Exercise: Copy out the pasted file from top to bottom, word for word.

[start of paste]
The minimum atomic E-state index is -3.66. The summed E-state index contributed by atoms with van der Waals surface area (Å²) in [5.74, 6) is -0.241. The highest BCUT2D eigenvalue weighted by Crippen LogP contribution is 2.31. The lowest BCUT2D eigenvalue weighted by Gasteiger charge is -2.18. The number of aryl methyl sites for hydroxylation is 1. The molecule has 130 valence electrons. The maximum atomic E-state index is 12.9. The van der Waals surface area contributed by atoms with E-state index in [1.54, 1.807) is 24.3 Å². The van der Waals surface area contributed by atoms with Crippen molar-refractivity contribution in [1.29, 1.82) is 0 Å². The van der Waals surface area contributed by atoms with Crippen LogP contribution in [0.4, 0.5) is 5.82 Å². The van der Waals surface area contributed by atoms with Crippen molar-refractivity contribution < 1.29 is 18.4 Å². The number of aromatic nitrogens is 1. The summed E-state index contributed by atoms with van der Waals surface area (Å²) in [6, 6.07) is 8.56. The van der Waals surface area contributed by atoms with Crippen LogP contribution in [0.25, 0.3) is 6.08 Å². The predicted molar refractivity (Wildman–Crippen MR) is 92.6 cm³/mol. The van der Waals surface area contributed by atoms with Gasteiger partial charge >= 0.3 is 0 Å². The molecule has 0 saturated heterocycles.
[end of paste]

The minimum atomic E-state index is -3.66. The summed E-state index contributed by atoms with van der Waals surface area (Å²) in [5.74, 6) is -0.241. The highest BCUT2D eigenvalue weighted by Crippen LogP contribution is 2.31. The lowest BCUT2D eigenvalue weighted by Gasteiger charge is -2.18. The number of aryl methyl sites for hydroxylation is 1. The molecule has 130 valence electrons. The maximum atomic E-state index is 12.9. The van der Waals surface area contributed by atoms with E-state index in [1.54, 1.807) is 24.3 Å². The van der Waals surface area contributed by atoms with Crippen molar-refractivity contribution in [1.29, 1.82) is 0 Å². The van der Waals surface area contributed by atoms with Crippen LogP contribution in [0.4, 0.5) is 5.82 Å². The van der Waals surface area contributed by atoms with Crippen molar-refractivity contribution < 1.29 is 18.4 Å². The number of aromatic nitrogens is 1. The summed E-state index contributed by atoms with van der Waals surface area (Å²) in [6, 6.07) is 8.56. The van der Waals surface area contributed by atoms with Crippen LogP contribution in [0.25, 0.3) is 6.08 Å². The predicted molar refractivity (Wildman–Crippen MR) is 92.6 cm³/mol. The van der Waals surface area contributed by atoms with Gasteiger partial charge >= 0.3 is 0 Å². The molecule has 0 saturated heterocycles.